To walk we celebrate the fact that they tried, we pick them up, we encourage them and we help them continue that journey that, that is love from a parent or a leader or a coach to their child or to the team member or, or to who their colleague. To say, I believe that you can become this better version of yourself.

That's the reason why, kids, learn how to wipe their own reruns. They learn how to feed their themselves. They learn how to, you know, change their clothes to shower. Because as parents, we understand that our job is to help these children mature into these different skills.

And it's actually a practical expression of love. Love, I believe is not a sentiment. It's not an emotion. It's an action. And parents reveal this love toward their children. Well, that's a leadership principle, but here's here's let me just, bring in the fact that I also lead a church with my wife here in sunny, San Diego, California.

And one of my favorite Bible verses is when they asked Jesus, Hey, what are the greatest commandments? And Jesus sums it up and says, love, God, love your neighbor as yourself. And what we believe about leadership is you can only give to others what you first cultivate in yourself. In other words, in order to love others in our life, the way that our parents loved us to help other people grow and develop has to be based on the same principle of how we love ourselves.

We have to learn how to love ourself for that same behavior to say, Hey, Eric, you're going to stumble and Bumble and fumble your way into any area of growth and maturity and success. And so I need to learn to practically love myself, to remind myself that it's okay, that I failed forward. I'm going to pick myself up and I'm going to encourage myself to stay on the journey.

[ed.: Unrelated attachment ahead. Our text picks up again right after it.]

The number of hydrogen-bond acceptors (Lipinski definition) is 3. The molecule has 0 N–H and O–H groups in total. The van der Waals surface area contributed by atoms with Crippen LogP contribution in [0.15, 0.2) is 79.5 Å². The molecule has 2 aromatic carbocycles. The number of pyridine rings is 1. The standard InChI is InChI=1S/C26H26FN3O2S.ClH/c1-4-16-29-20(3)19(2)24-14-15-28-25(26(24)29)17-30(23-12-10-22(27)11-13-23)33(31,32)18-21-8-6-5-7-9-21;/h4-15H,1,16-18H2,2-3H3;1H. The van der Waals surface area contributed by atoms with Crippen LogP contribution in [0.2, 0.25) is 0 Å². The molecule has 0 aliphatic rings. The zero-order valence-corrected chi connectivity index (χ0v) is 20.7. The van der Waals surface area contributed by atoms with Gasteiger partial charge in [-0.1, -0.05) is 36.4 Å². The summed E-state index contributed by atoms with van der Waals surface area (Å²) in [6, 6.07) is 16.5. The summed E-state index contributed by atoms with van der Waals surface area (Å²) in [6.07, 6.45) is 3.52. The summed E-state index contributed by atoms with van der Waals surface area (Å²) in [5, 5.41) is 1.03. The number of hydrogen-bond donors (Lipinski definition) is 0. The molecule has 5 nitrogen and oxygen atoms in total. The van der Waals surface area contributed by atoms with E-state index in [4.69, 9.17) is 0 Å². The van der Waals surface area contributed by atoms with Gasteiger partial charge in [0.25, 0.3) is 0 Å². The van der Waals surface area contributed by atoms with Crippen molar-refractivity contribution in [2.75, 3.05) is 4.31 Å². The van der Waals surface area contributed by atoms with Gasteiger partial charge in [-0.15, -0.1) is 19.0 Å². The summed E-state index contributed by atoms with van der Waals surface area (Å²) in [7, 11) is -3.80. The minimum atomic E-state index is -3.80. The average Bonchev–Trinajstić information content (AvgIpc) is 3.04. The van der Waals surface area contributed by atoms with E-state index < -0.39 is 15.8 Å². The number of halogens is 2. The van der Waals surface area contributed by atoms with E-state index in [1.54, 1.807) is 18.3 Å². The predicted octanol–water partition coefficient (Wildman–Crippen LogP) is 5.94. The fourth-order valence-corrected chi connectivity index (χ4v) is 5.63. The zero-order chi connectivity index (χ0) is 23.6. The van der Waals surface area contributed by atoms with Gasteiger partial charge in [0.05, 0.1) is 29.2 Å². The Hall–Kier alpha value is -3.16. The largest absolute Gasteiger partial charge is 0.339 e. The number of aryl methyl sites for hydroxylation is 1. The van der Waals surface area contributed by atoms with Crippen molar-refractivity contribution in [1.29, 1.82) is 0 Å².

So that's not narcissism. Narcissism is being wrapped up in yourself where you become consumed with yourself for your sake. Love is actually something you do for yourself for the sake of everybody around you.

Phil: [00:19:59] Yeah. I love the distinction, with, the next thing I want to talk about on that idea of the insecurities and that process that you talk about to get to self-love when you don't go through that talk a little bit.

We talked to the other day about, Just how you, because you were insecure, as you talked about during that time, the feelings that you had, the insecurities of, are you good enough? Are you going to be that, that player that you're going to get to the next, whatever it is that you were insecure about?

How did that impact you? With your teammates with the way you handled failure. and how does that relate to probably how you would have done it? And maybe you did do it in your jobs, in the ways that, and how you've seen others handle it when they aren't healthy in their emotional yeah. Intelligence.